“What if I don't see him?” Bobby wondered. “Will he skip Crabapple Farm?” Visions of Santa giving their gifts to other children filled his head.

Trixie shook her head gravely. “It's enough that you watch for him, Bobby. Most people don't actually see him.”

Stuffing the rest of the cookie in his mouth, he nodded. Despite his disappointment at “the big kids” leaving him on Christmas Eve, he couldn't help but feel a twinge of excitement. “Tomorrow really is Christmas, isn't it?” Bobby squirmed on Trixie's lap, suddenly impatient to begin his important duty.

Trixie's bright blue eyes sparkled. “It sure is, Bobby!” She poked his ribs, tickling him gently. “And if you brush your teeth quickly, I'll have time to read The Night Before Christmas to you before you go to bed.”

Bobby scampered out of the kitchen, narrowly avoiding a collision with his brothers. Brian scooped him up in his arms and held him high while Mart tickled his feet.

“What's the hurry?” Brian asked, a wide smile on his face.

“Stop it!” Bobby howled though his giggles, kicking at Mart. A startled bark of laughter escaped the eldest Belden sibling as Bobby's slippered foot connected with Mart's stomach.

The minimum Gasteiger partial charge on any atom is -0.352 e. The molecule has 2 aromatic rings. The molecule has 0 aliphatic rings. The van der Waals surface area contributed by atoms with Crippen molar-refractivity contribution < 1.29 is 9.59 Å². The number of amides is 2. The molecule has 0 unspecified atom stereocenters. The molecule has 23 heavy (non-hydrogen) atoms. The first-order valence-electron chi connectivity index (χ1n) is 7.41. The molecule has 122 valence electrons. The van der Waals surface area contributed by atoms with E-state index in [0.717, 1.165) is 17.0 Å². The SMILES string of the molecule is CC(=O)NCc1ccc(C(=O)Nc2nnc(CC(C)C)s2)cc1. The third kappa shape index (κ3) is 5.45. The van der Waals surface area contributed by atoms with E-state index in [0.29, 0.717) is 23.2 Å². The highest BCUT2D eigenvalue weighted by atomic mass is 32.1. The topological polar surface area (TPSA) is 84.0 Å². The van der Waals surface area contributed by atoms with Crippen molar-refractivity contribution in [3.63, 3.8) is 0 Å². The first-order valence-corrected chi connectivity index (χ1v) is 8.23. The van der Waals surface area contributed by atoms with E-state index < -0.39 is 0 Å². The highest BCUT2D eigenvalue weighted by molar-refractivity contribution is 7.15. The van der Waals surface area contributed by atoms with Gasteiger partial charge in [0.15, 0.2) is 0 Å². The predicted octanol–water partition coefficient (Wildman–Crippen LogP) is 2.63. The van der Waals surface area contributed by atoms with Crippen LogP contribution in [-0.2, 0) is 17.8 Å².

With an exaggerated oomph, Mart slid to the floor while Brian released the little boy. Bobby tried to scoot past his brother. “Where's the fire?” Mart demanded, reaching out to snag Bobby around the waist.

“No fire,” Bobby told him, struggling. “I have to get upstairs so I can watch for Santa. On account of Moms and Daddy are too old, and you guys are at the clubhouse.” He wrenched himself free and clambered up the steps. “Trixie said so!” he called over his shoulder, missing the confused expressions on his brothers' faces.

Bobby barrelled into his bedroom, closing the door on the animated conversation he could hear taking place in the kitchen downstairs. Inch by inch, he pushed the antique rocking chair closer to the window, panting as he strained against the solid, heavy wood. With a final grunt, he manoeuvred the chair directly under the low window. Seconds later, he was kneeling on the thin home-made cushion of the rocker, straining to look out the window.

“Not on your knees, Bobby.” His sister's voice surprised him, causing Bobby to jump and the chair to rock. He reluctantly tucked his legs underneath him and continued to peer into the dark night.

Trixie tucked a blanket around his shoulders, and then settled herself on Bobby's bed. “Would you still like me to read to you?” she asked.

Bobby nodded, his eyes never leaving the window. Trixie read while Bobby rocked, the monotonous motion soothing him and quieting his excitement. By the time the poem was finished, Bobby was completely relaxed.

“I'll see you in a few hours,” Trixie promised in a soft voice, ruffling his curls.

Bobby stifled a yawn and nodded. “Don't forget the fudge,” he reminded her without turning his head.